"The Opposite of Faith" - April 11th, 2021
"Be still, and know that I am God! I am exalted among the nations, I am exalted in the earth."
Message of Stewardship
from Leah Bass-Baylis
I grew up in a small town in Ypsilanti, Michigan and I think anybody growing up during any kind of war must have seen a million signs where people said, “I need you!” Well time passes and the sense of urgency for that time passed, but now we see “we need you” over, and over, and over again. We see we need you to purchase car insurance. We need you to wear your mask. We need you to practice social distancing. And at Church of the Valley? We need you! We need you!
I can't say it enough. We need you to manage your resources in a way that really supports the workings of our church and God.
We have all these resources. We always think in terms of just dropping a dime in the bucket, but we need resources in terms of your personal gifts, we need you to pray for your brethren, we need you to work at the pantry, we need you to be in the choir. We need you to support our church in many, many ways. That's part of stewardship too.
We know that during this time of the pandemic it's been stressful for everybody.
We need you to pick up your phone and call up a brethren and say, “You okay?” Check in! Our church can't keep its lights on, we can't continue to support everyone if we're not all giving. We need you to give.
There are lots of ways that you can give. You can give your time, your energy, your effort. You can give your donations to Church of the Valley in many ways. You can take your little envelope, you can drop it in the box at the Little Brown Church. You can drop it in the box at the big church, Church of the Valley. You can drop the donation via PayPal. You can drop a donation in the mail, snail mail. But we want you to understand that every time you see one of those commercials that says “We need you!” - understand that we need you to support the kingdom of God in our church. We truly do need you.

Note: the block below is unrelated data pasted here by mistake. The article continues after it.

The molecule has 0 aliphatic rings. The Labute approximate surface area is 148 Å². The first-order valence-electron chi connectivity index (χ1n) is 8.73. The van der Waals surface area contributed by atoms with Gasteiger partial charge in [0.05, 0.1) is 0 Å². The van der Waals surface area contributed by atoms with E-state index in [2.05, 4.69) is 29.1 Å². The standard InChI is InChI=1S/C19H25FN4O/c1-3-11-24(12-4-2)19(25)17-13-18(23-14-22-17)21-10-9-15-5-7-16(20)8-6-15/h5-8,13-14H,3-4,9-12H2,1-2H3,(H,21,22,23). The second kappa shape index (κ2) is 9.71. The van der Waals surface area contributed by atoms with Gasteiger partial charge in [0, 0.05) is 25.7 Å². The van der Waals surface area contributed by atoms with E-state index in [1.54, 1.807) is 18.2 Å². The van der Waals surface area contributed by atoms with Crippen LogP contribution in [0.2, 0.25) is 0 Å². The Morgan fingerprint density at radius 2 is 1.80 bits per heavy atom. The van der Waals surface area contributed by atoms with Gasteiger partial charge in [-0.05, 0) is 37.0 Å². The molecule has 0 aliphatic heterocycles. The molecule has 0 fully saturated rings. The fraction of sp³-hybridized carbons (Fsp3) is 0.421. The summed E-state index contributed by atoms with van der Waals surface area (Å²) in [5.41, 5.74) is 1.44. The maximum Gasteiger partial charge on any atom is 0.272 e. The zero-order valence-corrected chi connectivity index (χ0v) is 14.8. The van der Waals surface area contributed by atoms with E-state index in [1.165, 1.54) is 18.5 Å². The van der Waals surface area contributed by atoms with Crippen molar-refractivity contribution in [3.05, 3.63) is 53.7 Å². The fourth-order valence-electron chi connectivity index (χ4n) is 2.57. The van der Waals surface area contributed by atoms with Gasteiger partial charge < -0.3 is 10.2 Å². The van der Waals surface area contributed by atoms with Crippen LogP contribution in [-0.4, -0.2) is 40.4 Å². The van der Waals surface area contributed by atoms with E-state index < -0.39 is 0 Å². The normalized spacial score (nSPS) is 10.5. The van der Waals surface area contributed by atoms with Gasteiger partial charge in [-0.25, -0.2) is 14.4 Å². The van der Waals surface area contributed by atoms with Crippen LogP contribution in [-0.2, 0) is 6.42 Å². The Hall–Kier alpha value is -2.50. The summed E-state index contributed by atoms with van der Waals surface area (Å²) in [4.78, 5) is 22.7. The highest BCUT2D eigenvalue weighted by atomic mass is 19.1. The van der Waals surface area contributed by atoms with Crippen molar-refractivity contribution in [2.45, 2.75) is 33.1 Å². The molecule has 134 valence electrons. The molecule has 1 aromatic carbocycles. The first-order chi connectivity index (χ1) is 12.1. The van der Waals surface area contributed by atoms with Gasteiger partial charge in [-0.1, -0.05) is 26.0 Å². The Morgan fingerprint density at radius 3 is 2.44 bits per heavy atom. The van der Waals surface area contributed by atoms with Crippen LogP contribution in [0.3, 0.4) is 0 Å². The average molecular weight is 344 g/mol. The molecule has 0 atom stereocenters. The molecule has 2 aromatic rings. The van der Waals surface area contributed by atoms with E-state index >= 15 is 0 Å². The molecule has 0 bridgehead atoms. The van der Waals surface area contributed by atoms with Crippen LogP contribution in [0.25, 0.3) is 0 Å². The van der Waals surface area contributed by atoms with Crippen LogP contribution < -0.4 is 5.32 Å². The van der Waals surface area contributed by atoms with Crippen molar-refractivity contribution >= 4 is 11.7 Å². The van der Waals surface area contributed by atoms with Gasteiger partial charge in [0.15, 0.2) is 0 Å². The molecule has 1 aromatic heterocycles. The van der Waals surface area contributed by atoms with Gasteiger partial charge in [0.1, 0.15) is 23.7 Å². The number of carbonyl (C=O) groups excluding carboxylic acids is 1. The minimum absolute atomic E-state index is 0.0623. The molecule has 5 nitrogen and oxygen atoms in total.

There's a song by Grammy award-winning gospel artist Jonathan McReynolds, “Make Room”. The lyrics are, I find space for what I treasure, I make time for what I want. I choose my priorities and Jesus, you're number one. So I will make room for you. I will prepare for two. So you don't feel that you can't live here. Please live in me.
So I want you to make room. Make room in your budget to support the Church of the Valley and the Little Brown Church. Thank you.
Pastor Michael's Sermon - April 11th, 2021
There is a Bible story that pops up just about every year on the Sunday after Easter Sunday. And when I was the associate pastor of this church, I almost always preached on the Sunday after Easter Sunday, as do most associate pastors. So I have preached this story many times. But the message that we can take away from this story is such an important one that I think that we need to hear it at least once a year.
As it's told in the Gospel according to John, it’s the evening of the day of Christ's resurrection. We're told that the disciples were meeting in a house with the doors closed for fear of the Jews. And even though the doors were locked, suddenly Jesus appeared among them.
He said, “Peace be with you.” and he showed the disciples his wounds on his hands and on his side, and with that the disciples rejoiced because they knew now that it was truly Jesus. And then he gave the disciples a charge saying to them, “As the father has sent me, so I send you.” He breathed on them and said, “Receive the Holy Spirit.”